Ayeb-Karlsson, Sonja (2020, June). When the disaster strikes: Gendered (im)mobility in Bangladesh. Climate Risk Management. ePub in advance of print. (doi: 10.1016/j.crm.2020.100237) (Link: https://www.sciencedirect.com/science/article/pii/S2212096320300279?via%3Dihub)

Abstract: Gender influences people’s behaviour (such as (im)mobility decision) in various ways. This study investigates gendered (im)mobility during cyclone strikes in Bangladesh. A scenario where people described sometimes ending up unable to move away from environmentally high-risk locations and situations. The Q-based Discourse Analysis showed how and why gender-roles (im)mobilised people in three coastal study sites during the cyclones. People (and especially women) explained that failing to evacuate to the cyclone shelters when a disaster strikes was not uncommon. Gender, or feminine and masculine social roles, played a significant role in these evacuation decisions while facilitating or constraining their mobility. The gendered subjectivities outlined different accepted social behaviours and spaces for a men and women. In this way, immobility (social, psychological, and geographical) was strongly gendered. Masculine roles were expected to be brave and protective, while female ‘mobility’ could be risky. Women’s mobility therefore ended up being constrained to the home. In other words, when the disaster strikes, everyone did not have the same ability to move. These empirical insights are important to inform climate policy in a way that it better supports vulnerable populations worldwide confronting global environmental changes today and in the future.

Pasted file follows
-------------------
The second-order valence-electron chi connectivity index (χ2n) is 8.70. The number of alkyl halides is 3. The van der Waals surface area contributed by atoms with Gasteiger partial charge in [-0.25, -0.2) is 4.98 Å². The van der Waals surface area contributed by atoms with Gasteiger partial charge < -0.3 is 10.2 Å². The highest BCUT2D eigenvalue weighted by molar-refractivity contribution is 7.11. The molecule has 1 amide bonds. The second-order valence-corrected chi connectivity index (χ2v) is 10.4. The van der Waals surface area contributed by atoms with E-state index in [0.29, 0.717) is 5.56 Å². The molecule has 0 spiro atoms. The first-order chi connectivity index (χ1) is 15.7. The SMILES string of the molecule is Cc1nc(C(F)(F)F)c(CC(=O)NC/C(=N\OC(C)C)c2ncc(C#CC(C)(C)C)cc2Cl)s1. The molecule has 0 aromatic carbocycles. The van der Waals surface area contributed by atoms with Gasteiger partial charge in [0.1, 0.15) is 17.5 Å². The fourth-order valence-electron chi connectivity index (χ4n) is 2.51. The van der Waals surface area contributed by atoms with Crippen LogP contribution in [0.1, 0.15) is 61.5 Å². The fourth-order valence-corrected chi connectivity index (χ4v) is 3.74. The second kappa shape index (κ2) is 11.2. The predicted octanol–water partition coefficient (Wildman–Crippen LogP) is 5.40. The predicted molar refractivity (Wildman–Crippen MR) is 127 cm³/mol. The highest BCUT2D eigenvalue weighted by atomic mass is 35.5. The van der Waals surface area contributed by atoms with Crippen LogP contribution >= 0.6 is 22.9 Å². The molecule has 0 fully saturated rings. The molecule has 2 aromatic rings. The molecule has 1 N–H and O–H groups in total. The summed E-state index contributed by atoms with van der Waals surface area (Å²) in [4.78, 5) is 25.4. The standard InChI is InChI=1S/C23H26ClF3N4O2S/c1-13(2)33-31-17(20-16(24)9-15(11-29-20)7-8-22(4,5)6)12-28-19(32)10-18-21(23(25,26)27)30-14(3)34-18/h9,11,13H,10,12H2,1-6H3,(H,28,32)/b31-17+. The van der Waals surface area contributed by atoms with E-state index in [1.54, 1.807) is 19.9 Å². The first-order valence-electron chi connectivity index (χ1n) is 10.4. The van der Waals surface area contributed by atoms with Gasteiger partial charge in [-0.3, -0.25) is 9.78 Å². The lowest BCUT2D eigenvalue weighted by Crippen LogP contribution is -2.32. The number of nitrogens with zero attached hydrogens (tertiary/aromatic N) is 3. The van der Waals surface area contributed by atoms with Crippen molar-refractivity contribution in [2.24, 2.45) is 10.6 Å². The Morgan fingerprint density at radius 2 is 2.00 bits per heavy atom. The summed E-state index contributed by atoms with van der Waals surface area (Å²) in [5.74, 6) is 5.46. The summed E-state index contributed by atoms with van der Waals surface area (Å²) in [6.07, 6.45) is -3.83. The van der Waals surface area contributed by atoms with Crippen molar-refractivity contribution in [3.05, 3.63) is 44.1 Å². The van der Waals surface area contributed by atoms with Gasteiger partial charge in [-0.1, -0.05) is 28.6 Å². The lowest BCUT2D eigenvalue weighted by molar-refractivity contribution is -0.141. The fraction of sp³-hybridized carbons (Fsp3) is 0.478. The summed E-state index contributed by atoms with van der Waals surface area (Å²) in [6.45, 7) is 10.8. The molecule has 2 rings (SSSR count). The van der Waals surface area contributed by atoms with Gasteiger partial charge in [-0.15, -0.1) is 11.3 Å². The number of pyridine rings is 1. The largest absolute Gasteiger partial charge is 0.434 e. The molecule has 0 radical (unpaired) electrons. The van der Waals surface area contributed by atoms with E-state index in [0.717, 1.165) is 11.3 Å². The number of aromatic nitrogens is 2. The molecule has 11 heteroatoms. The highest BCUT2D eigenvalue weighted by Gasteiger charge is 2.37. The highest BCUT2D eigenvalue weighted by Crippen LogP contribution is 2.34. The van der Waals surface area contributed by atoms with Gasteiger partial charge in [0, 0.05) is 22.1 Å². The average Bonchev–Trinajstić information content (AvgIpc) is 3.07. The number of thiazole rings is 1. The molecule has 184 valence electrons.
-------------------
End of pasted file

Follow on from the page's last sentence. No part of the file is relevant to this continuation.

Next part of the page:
Sonja Ayeb-Karlsson <s.ayeb-karlsson> is with the Brighton and Sussex Medical School, University of Sussex, Falmer, Sussex, UK; and the Institute for Environment and Human Security, United Nations University, Bonn, Germany.

Leave a Reply

Please log in using one of these methods to post your comment:

WordPress.com Logo

You are commenting using your WordPress.com account. Log Out /  Change )

Google photo

You are commenting using your Google account. Log Out /  Change )

Twitter picture

You are commenting using your Twitter account. Log Out /  Change )

Facebook photo

You are commenting using your Facebook account. Log Out /  Change )

Connecting to %s

This site uses Akismet to reduce spam. Learn how your comment data is processed.